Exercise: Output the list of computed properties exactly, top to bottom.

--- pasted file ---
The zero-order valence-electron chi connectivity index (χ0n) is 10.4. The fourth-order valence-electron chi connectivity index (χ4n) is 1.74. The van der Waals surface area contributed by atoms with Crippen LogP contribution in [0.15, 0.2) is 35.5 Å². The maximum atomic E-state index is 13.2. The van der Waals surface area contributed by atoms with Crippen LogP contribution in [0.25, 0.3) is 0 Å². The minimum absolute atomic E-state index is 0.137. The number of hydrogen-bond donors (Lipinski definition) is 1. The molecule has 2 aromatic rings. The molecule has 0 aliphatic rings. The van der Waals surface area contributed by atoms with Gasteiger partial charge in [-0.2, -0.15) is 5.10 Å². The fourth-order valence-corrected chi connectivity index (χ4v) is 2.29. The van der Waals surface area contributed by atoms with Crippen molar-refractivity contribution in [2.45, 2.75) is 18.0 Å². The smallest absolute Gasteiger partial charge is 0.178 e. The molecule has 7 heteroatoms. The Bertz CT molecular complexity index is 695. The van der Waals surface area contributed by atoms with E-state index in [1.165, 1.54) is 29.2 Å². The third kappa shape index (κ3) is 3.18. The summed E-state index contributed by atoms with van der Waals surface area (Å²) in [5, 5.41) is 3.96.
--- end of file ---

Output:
The zero-order valence-electron chi connectivity index (χ0n) is 10.4. The fourth-order valence-electron chi connectivity index (χ4n) is 1.74. The van der Waals surface area contributed by atoms with Crippen LogP contribution in [0.15, 0.2) is 35.5 Å². The maximum atomic E-state index is 13.2. The van der Waals surface area contributed by atoms with Crippen LogP contribution in [0.25, 0.3) is 0 Å². The minimum absolute atomic E-state index is 0.137. The number of hydrogen-bond donors (Lipinski definition) is 1. The molecule has 2 aromatic rings. The molecule has 0 aliphatic rings. The van der Waals surface area contributed by atoms with Gasteiger partial charge in [-0.2, -0.15) is 5.10 Å². The fourth-order valence-corrected chi connectivity index (χ4v) is 2.29. The van der Waals surface area contributed by atoms with Crippen molar-refractivity contribution in [2.45, 2.75) is 18.0 Å². The smallest absolute Gasteiger partial charge is 0.178 e. The molecule has 7 heteroatoms. The Bertz CT molecular complexity index is 695. The van der Waals surface area contributed by atoms with E-state index in [1.165, 1.54) is 29.2 Å². The third kappa shape index (κ3) is 3.18. The summed E-state index contributed by atoms with van der Waals surface area (Å²) in [5, 5.41) is 3.96.